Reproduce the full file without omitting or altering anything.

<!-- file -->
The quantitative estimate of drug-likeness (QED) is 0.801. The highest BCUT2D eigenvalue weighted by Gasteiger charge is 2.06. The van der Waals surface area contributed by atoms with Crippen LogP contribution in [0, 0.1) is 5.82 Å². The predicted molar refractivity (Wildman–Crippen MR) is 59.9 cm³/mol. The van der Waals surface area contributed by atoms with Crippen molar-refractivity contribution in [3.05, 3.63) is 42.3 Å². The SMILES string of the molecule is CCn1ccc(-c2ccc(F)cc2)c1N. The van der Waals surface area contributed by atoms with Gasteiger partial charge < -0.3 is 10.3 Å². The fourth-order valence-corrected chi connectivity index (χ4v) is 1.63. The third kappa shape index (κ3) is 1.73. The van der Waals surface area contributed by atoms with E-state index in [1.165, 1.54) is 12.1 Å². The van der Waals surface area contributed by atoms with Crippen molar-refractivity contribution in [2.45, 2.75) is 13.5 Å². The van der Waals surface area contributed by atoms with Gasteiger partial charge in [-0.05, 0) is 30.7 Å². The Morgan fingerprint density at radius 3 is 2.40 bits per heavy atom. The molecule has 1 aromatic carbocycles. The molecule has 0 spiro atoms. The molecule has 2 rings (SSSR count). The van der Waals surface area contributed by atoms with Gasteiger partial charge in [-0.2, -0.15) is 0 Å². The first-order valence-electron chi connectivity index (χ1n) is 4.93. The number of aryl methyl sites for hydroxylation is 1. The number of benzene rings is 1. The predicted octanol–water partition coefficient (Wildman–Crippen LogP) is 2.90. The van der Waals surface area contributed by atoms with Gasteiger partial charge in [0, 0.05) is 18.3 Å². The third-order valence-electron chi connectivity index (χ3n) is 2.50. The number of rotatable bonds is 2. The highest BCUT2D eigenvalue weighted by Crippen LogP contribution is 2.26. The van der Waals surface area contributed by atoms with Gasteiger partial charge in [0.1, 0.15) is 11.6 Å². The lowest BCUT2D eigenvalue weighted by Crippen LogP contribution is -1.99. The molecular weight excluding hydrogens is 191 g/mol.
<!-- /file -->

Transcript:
The quantitative estimate of drug-likeness (QED) is 0.801. The highest BCUT2D eigenvalue weighted by Gasteiger charge is 2.06. The van der Waals surface area contributed by atoms with Crippen LogP contribution in [0, 0.1) is 5.82 Å². The predicted molar refractivity (Wildman–Crippen MR) is 59.9 cm³/mol. The van der Waals surface area contributed by atoms with Crippen molar-refractivity contribution in [3.05, 3.63) is 42.3 Å². The SMILES string of the molecule is CCn1ccc(-c2ccc(F)cc2)c1N. The van der Waals surface area contributed by atoms with Gasteiger partial charge < -0.3 is 10.3 Å². The fourth-order valence-corrected chi connectivity index (χ4v) is 1.63. The third kappa shape index (κ3) is 1.73. The van der Waals surface area contributed by atoms with E-state index in [1.165, 1.54) is 12.1 Å². The van der Waals surface area contributed by atoms with Crippen molar-refractivity contribution in [2.45, 2.75) is 13.5 Å². The van der Waals surface area contributed by atoms with Gasteiger partial charge in [-0.05, 0) is 30.7 Å². The Morgan fingerprint density at radius 3 is 2.40 bits per heavy atom. The molecule has 1 aromatic carbocycles. The molecule has 0 spiro atoms. The molecule has 2 rings (SSSR count). The van der Waals surface area contributed by atoms with Gasteiger partial charge in [-0.2, -0.15) is 0 Å². The first-order valence-electron chi connectivity index (χ1n) is 4.93. The number of aryl methyl sites for hydroxylation is 1. The number of benzene rings is 1. The predicted octanol–water partition coefficient (Wildman–Crippen LogP) is 2.90. The van der Waals surface area contributed by atoms with Gasteiger partial charge in [0, 0.05) is 18.3 Å². The third-order valence-electron chi connectivity index (χ3n) is 2.50. The number of rotatable bonds is 2. The highest BCUT2D eigenvalue weighted by Crippen LogP contribution is 2.26. The van der Waals surface area contributed by atoms with Gasteiger partial charge in [0.1, 0.15) is 11.6 Å². The lowest BCUT2D eigenvalue weighted by Crippen LogP contribution is -1.99. The molecular weight excluding hydrogens is 191 g/mol.